No discarding return values by default?


#1

This split off from https://github.com/rust-lang/rfcs/pull/886#issuecomment-279126185 .

The gist is that, instead of marking types or specific functions with #[must_use], maybe we should do the opposite and mark specific functions with #[can_ignore], such that no return values can be ignored by default with “;”.

Many people mentioned that this was considered in the past but was decided against because of methods like Vec::push possibly returning the item pushed. I’m interested to know how pervasive this kind of functions are, because it seems to me that they should be in the minority, and we could simply annotate them with #[can_ignore] to say that “yes, it’s safe to ignore the return values of this method”.

I realize that this is a half-sailed ship, and introducing this as even a warning could be considered too backwards-incompatible. But still it might be interesting to see whether it’s a feasible idea in a vacuum, and even whether it can possibly be introduced as a very soft warning first.


#2

I’m pretty sure this can’t happen in rust without breaking everything but would definitely make a nice clippy lint (although I’m not sure if clippy is powerful enough to do this).

  • Due to rust’s move semantics, lots of removal methods return the element(s) removed.
  • Some methods return “handles” that you may not need to keep (e.g., thread::spawn).
  • Throwing away the result of Iterator::count is a common “loop through this iterator” idiom (although I’m not really a fan of doing that).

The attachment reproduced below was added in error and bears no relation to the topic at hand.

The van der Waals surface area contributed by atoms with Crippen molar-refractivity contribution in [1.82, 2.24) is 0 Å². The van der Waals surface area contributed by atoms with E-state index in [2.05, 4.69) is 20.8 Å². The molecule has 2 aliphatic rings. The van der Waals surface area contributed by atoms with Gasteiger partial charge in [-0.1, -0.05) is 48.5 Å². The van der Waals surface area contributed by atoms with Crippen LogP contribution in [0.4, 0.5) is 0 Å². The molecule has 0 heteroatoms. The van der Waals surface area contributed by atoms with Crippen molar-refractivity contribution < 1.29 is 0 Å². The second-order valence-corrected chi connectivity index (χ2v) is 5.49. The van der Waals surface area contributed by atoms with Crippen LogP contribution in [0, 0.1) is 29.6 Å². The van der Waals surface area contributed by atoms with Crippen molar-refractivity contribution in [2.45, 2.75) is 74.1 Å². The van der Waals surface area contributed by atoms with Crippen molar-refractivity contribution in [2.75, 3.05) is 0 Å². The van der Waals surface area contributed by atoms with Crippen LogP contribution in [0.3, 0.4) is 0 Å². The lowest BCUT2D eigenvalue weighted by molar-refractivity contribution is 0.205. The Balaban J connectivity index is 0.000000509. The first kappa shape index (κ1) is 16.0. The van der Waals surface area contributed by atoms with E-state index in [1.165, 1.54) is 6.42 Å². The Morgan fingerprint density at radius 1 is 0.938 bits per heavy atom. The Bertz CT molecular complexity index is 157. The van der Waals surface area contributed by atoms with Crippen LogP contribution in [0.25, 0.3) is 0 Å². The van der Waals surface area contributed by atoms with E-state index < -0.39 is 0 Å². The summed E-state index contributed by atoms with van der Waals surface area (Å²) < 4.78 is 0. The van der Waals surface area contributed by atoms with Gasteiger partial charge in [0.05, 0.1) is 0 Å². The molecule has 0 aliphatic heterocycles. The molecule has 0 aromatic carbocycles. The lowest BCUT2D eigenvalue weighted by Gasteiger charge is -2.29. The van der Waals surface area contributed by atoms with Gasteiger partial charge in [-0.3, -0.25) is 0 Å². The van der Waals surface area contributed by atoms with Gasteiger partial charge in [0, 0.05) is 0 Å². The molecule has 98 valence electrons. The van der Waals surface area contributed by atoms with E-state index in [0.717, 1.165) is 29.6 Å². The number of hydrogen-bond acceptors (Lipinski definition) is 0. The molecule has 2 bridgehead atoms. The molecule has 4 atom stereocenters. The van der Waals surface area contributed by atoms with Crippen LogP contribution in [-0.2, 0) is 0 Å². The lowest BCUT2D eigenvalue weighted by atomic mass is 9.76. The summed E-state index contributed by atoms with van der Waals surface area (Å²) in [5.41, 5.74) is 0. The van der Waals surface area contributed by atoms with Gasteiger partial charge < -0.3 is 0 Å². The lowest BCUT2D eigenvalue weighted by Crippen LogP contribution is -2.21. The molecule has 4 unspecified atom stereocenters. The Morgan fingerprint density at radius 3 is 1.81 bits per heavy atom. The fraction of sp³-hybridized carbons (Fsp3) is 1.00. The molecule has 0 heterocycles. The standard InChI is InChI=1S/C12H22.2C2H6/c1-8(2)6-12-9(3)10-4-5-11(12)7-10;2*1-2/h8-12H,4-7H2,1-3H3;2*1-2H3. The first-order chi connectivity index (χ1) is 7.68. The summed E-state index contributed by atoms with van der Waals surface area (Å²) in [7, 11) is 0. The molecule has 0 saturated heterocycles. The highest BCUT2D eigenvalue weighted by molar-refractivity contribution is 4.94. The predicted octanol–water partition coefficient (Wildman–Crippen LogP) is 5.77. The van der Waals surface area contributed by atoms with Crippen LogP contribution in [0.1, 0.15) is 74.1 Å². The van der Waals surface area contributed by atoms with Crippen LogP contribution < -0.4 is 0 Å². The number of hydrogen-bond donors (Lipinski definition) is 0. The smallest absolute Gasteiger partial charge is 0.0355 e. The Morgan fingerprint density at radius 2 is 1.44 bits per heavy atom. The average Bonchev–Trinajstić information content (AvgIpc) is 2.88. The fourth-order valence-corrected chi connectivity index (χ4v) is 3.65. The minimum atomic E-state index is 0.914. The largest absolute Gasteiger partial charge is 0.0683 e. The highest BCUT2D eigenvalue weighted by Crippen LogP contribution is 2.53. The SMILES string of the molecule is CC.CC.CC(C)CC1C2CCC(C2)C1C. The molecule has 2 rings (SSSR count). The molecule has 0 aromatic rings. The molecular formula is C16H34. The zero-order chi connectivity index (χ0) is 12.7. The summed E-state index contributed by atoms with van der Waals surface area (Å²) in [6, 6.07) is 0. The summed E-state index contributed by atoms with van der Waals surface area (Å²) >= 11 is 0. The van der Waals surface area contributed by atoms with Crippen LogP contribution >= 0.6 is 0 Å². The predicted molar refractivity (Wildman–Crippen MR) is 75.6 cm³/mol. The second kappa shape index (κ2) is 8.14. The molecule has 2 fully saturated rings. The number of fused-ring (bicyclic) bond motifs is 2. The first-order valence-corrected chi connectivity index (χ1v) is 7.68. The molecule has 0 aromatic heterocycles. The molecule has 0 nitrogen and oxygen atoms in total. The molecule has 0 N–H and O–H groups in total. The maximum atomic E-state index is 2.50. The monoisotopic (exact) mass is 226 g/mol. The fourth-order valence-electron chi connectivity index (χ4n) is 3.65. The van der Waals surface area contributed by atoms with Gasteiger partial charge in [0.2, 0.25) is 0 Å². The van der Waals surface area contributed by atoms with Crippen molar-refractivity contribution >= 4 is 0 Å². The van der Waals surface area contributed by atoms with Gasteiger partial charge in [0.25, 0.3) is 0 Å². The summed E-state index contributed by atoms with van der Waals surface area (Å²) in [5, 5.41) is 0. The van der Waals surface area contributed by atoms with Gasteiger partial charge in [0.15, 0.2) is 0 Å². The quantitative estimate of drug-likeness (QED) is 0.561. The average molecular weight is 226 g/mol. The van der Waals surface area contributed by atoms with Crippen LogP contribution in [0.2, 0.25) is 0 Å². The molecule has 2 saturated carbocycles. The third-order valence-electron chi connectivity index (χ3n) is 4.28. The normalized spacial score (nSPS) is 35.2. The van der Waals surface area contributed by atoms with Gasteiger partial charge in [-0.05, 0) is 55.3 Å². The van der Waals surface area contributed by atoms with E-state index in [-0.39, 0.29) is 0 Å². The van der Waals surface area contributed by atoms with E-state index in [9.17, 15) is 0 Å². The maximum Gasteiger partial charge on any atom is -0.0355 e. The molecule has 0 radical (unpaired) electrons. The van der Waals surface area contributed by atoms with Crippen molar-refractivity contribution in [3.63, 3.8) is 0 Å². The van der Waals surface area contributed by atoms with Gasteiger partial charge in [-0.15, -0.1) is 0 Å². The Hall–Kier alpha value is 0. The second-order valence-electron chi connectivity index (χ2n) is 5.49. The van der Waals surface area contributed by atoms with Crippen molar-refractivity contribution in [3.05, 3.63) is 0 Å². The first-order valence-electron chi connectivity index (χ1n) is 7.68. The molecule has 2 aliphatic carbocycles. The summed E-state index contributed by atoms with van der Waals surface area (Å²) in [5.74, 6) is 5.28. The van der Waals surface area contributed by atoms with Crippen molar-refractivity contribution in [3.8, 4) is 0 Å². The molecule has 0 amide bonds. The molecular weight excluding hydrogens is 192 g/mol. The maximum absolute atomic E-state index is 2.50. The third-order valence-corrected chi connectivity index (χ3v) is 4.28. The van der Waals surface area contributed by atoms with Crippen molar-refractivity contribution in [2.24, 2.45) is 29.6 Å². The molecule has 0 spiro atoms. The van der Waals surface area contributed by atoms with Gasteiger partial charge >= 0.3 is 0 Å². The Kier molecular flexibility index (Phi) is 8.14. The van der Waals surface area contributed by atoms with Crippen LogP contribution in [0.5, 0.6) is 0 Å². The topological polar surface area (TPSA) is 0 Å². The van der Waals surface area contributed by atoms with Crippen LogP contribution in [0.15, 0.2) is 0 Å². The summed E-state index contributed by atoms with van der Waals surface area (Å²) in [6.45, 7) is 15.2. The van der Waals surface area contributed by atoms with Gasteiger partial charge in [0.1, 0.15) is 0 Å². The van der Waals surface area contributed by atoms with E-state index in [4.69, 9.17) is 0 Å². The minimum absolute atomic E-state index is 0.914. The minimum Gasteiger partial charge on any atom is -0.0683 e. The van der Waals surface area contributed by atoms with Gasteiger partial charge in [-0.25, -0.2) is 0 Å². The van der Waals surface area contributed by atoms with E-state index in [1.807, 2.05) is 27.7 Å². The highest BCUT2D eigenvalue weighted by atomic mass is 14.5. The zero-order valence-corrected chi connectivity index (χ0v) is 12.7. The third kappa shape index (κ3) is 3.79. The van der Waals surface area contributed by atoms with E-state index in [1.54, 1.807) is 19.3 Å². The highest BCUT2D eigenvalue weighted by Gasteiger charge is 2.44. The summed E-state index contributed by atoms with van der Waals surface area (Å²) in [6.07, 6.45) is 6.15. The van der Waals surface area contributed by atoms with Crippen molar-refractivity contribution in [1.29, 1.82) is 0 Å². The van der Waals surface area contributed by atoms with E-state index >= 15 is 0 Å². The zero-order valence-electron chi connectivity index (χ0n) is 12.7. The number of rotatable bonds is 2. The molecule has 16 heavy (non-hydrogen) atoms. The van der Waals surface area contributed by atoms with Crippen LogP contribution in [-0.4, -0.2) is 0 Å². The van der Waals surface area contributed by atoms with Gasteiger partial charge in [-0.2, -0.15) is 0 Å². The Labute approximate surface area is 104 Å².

• Read::read_to_end(...).unwrap() (and friends) returns the number of bytes read which you usually don’t care about.

On the other hand it would help catch my_file.write(...).unwrap() (should be my_file.write_all(...).unwrap()).


#3

There is an existing lint to pick this up (unused_results), although it doesn’t support any kind of annotation at function definition to disable it.


#4

To me, the first two points sound like ideal targets to mark as #[can_ignore]. The Iterator::count one can easily be worked around by doing “let _ = iter.count();”, which also helps to signal that something funky is going on.

The last one is a bit tricky, as it sounds like we should only be marking the Ok(...) part of the return value of Read::read_to_end as #[can_ignore].


#5

I rarely use #[must_use]. Result covers common cases. The only common case I miss is for pub fn new() -> Self.

But other than that it’s easier for me to find counter-examples, e.g. builder pattern would be affected. Builder::new().foo().bar() vs let mut b = Builder::new(); b.foo(); b.bar(). I sometimes need the latter when setting options from loops.

I could use #[can_ignore] already. I have setters that can fail if you pass bogus parameters, so I want to reflect that in the API and I want to use Result for well-known type and compatibility with the try? syntax. However, in normal programs the failure is very unlikely, so I don’t want to force users to always check the result.


#6

The last one is a bit tricky, as it sounds like we should only be marking the Ok(…) part of the return value of Read::read_to_end as #[can_ignore].

To do that, you’d need some way to propagate can_ignore (e.g., through some kind of “taint” system). When doing the analysis, you’d treat the return type as Result<usize @can_ignore, io::Error> where T @can_ignore can be coerced into T when necessary (e.g. if cond { 1 : usize @can_ignore } else { 2 : usize } : usize).

That would get very complicated.